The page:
• Apply the carbon in a band under the plants, rather than broadcast, so that only one-quarter to one-third of the 900 pounds is needed.
    • Seed is broadcast or drilled on the pastures in late winter or early spring.
    • Pregerminated seeds are broadcast by hand on the puddled soils, and some farms apply chemicals or natural herbs to control snails.
    • The seeds can also be broadcast in wide rows 8-10 inches apart.

intransitive verb

  • 1

    (station) transmitir
    (station) emitir
    the Prime Minister will broadcast to the nation la Primera Ministra se dirigirá a la nación
    • That's what KPIG has been doing since it became the first commercial radio station ever to broadcast on the Web.
    • The Goons first broadcast on the Home Service on 28 May 1951, initially titled Crazy People.
    • You also broadcast on radio, so let me ask you, are your readers, are your viewers, are your listeners still interested in this trial?
    • Claremorris Community Radio will broadcast on Saturday and Sunday from 10 am until 9pm, at which stage they will break for the Christmas.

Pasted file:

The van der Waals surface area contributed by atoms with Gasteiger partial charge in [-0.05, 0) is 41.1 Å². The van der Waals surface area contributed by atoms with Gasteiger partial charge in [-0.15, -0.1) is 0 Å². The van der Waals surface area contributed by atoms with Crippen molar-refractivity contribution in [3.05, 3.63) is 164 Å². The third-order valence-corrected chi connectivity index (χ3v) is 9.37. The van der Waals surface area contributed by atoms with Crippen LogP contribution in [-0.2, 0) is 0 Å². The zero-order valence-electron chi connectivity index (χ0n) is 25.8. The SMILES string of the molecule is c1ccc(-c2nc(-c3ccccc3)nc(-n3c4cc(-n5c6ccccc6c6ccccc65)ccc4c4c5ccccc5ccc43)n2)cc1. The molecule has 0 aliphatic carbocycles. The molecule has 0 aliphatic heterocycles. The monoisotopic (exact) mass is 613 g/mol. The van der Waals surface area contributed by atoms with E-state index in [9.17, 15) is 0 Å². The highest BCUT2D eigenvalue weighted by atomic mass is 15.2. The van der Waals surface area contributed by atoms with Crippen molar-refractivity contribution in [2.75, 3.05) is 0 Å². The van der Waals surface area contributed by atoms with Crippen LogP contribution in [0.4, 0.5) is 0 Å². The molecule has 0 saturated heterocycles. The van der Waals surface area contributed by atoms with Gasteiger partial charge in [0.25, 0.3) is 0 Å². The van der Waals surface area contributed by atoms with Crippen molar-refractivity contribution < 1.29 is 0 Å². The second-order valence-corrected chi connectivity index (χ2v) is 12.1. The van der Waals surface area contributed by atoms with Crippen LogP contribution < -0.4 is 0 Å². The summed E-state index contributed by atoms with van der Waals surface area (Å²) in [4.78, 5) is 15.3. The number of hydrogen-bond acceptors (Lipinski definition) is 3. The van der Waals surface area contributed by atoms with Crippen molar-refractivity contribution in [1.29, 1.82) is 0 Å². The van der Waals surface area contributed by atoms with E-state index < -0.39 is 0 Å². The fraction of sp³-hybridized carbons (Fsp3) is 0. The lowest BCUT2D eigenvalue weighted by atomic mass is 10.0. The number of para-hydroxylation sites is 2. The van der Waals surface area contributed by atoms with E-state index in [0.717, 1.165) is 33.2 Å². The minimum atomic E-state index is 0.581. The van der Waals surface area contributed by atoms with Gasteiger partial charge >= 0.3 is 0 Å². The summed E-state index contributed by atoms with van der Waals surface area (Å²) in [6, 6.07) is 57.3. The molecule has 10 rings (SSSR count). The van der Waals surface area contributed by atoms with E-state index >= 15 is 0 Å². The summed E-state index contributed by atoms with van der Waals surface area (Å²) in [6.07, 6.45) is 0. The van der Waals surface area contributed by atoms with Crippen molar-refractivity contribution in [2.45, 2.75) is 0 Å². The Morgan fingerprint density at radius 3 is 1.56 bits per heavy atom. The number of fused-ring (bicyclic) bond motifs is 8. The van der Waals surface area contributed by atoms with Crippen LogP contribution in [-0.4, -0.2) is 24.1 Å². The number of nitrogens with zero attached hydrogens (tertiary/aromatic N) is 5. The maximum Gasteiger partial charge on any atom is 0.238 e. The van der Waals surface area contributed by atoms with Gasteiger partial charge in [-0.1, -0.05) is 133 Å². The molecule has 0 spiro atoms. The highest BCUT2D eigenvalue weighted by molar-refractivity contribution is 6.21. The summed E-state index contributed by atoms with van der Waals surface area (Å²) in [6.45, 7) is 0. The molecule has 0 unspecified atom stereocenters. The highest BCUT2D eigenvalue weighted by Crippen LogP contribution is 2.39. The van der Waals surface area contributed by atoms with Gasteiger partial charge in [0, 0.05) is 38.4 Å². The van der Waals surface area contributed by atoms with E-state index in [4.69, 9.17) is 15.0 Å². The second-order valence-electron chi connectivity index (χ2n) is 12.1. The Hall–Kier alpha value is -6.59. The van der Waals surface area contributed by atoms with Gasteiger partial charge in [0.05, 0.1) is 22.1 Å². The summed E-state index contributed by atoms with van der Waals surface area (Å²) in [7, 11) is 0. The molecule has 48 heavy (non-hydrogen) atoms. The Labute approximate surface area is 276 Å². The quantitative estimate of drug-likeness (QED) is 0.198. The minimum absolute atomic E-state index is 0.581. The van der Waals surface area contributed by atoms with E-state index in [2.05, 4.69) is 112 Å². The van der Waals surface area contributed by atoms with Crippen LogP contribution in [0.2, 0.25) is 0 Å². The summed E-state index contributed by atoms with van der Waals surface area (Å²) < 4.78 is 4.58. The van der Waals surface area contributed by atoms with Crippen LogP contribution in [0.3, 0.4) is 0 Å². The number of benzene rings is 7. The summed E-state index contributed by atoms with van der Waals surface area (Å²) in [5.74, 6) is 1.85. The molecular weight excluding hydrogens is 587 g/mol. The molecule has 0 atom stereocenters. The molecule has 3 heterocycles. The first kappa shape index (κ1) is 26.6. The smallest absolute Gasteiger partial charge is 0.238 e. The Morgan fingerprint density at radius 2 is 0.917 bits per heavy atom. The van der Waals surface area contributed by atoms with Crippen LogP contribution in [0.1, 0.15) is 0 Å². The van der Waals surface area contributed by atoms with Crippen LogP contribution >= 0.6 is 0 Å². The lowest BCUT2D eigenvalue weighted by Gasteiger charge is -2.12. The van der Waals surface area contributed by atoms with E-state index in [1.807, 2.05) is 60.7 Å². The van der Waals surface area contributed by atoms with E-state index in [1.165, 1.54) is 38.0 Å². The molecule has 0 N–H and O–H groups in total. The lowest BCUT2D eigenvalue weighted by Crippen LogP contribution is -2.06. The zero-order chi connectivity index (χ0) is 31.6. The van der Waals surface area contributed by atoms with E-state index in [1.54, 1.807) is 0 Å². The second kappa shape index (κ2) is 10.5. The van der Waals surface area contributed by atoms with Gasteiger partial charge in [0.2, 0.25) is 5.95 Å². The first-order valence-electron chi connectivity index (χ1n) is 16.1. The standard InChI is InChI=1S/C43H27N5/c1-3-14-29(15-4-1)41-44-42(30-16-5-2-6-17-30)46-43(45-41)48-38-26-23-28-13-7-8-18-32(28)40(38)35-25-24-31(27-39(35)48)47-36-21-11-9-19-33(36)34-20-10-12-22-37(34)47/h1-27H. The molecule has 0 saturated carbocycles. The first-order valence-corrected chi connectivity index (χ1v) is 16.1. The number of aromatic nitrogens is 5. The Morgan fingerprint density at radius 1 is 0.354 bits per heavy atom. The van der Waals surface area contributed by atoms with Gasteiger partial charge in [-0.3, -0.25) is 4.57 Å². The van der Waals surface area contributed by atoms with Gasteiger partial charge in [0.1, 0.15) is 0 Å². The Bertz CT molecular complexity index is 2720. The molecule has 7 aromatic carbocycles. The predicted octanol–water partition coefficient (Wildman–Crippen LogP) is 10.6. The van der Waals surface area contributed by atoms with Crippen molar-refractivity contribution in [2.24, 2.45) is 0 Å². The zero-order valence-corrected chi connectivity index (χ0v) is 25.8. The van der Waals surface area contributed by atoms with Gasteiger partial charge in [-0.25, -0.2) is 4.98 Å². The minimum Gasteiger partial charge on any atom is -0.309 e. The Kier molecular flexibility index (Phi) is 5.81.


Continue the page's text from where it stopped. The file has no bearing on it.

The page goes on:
• Mr Allen, 52, was 17 and the second voice ever to broadcast on the station in 1969.
    • This new deal will enable the station to broadcast on five frequencies a total of 25 hours a week of BBC programming.
    • She has also broadcast on the radio in France, Romania and Switzerland.
    • The station will broadcast on 107 FM, right up there near the top of the FM band.
    • Aimee McPherson was the first woman to broadcast on the radio in North America.
    • Kpig was the first commercial radio station to broadcast on the Web, and it has blazed trails ever since.
    • It was the UK's first pirate radio station to broadcast 24 hours a day.
    • According to Agus, a television station which broadcasts 20 hours a day needs at least 7,500 to 8,000 hours of programming annually.
    • The station, likely to broadcast on its original frequency, 87.9FM, will be based in the town centre.
    • Infamously, the BBC Scottish Symphony Orchestra do not broadcast on Radio Scotland.

noun

  • 1

    programa masculine
    emisión feminine formal
    before noun broadcast journalism periodismo de radio y televisión masculine
    • + plural verb broadcast media medios de radiodifusión y teledifusión
    • broadcast network (broadcasting station) estación emisora
    • broadcast news noticias de radio y televisión